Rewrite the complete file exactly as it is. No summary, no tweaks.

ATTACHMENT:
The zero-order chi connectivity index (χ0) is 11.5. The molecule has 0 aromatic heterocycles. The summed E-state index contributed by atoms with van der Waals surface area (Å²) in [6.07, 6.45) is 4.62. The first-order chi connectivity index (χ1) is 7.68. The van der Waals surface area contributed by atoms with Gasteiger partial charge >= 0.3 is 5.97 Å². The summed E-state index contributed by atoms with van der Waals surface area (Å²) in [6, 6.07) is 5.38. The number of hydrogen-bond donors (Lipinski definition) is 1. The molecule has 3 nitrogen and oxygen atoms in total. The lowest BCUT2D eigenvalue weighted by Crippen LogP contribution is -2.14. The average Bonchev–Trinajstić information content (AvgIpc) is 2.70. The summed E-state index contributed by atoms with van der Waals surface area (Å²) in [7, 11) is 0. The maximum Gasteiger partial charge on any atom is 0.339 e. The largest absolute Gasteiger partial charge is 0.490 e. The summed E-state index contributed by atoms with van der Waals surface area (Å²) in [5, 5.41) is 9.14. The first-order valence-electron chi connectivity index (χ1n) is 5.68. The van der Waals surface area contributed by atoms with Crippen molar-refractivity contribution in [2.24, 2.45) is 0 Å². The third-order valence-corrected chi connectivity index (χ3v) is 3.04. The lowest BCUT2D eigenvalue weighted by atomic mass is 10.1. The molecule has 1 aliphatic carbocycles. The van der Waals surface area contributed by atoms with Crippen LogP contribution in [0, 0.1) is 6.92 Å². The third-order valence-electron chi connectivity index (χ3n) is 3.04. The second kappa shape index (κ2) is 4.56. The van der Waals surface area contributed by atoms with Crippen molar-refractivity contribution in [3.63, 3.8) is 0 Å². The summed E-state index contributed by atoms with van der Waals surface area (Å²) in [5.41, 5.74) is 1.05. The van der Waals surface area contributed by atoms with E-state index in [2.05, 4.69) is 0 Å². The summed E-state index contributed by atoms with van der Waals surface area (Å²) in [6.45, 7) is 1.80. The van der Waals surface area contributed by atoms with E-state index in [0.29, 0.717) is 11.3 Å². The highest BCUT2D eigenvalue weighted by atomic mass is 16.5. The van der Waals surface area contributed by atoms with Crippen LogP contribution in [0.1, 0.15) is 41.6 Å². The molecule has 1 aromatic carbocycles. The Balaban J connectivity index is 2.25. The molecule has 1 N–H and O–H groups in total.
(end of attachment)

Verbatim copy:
The zero-order chi connectivity index (χ0) is 11.5. The molecule has 0 aromatic heterocycles. The summed E-state index contributed by atoms with van der Waals surface area (Å²) in [6.07, 6.45) is 4.62. The first-order chi connectivity index (χ1) is 7.68. The van der Waals surface area contributed by atoms with Gasteiger partial charge >= 0.3 is 5.97 Å². The summed E-state index contributed by atoms with van der Waals surface area (Å²) in [6, 6.07) is 5.38. The number of hydrogen-bond donors (Lipinski definition) is 1. The molecule has 3 nitrogen and oxygen atoms in total. The lowest BCUT2D eigenvalue weighted by Crippen LogP contribution is -2.14. The average Bonchev–Trinajstić information content (AvgIpc) is 2.70. The summed E-state index contributed by atoms with van der Waals surface area (Å²) in [7, 11) is 0. The maximum Gasteiger partial charge on any atom is 0.339 e. The largest absolute Gasteiger partial charge is 0.490 e. The summed E-state index contributed by atoms with van der Waals surface area (Å²) in [5, 5.41) is 9.14. The first-order valence-electron chi connectivity index (χ1n) is 5.68. The van der Waals surface area contributed by atoms with Crippen molar-refractivity contribution in [2.24, 2.45) is 0 Å². The third-order valence-corrected chi connectivity index (χ3v) is 3.04. The lowest BCUT2D eigenvalue weighted by atomic mass is 10.1. The molecule has 1 aliphatic carbocycles. The van der Waals surface area contributed by atoms with Crippen LogP contribution in [0, 0.1) is 6.92 Å². The third-order valence-electron chi connectivity index (χ3n) is 3.04. The second kappa shape index (κ2) is 4.56. The van der Waals surface area contributed by atoms with Crippen molar-refractivity contribution in [3.63, 3.8) is 0 Å². The summed E-state index contributed by atoms with van der Waals surface area (Å²) in [5.41, 5.74) is 1.05. The van der Waals surface area contributed by atoms with E-state index in [2.05, 4.69) is 0 Å². The summed E-state index contributed by atoms with van der Waals surface area (Å²) in [6.45, 7) is 1.80. The van der Waals surface area contributed by atoms with E-state index in [0.29, 0.717) is 11.3 Å². The highest BCUT2D eigenvalue weighted by atomic mass is 16.5. The van der Waals surface area contributed by atoms with Crippen LogP contribution in [0.1, 0.15) is 41.6 Å². The molecule has 1 aromatic carbocycles. The Balaban J connectivity index is 2.25. The molecule has 1 N–H and O–H groups in total.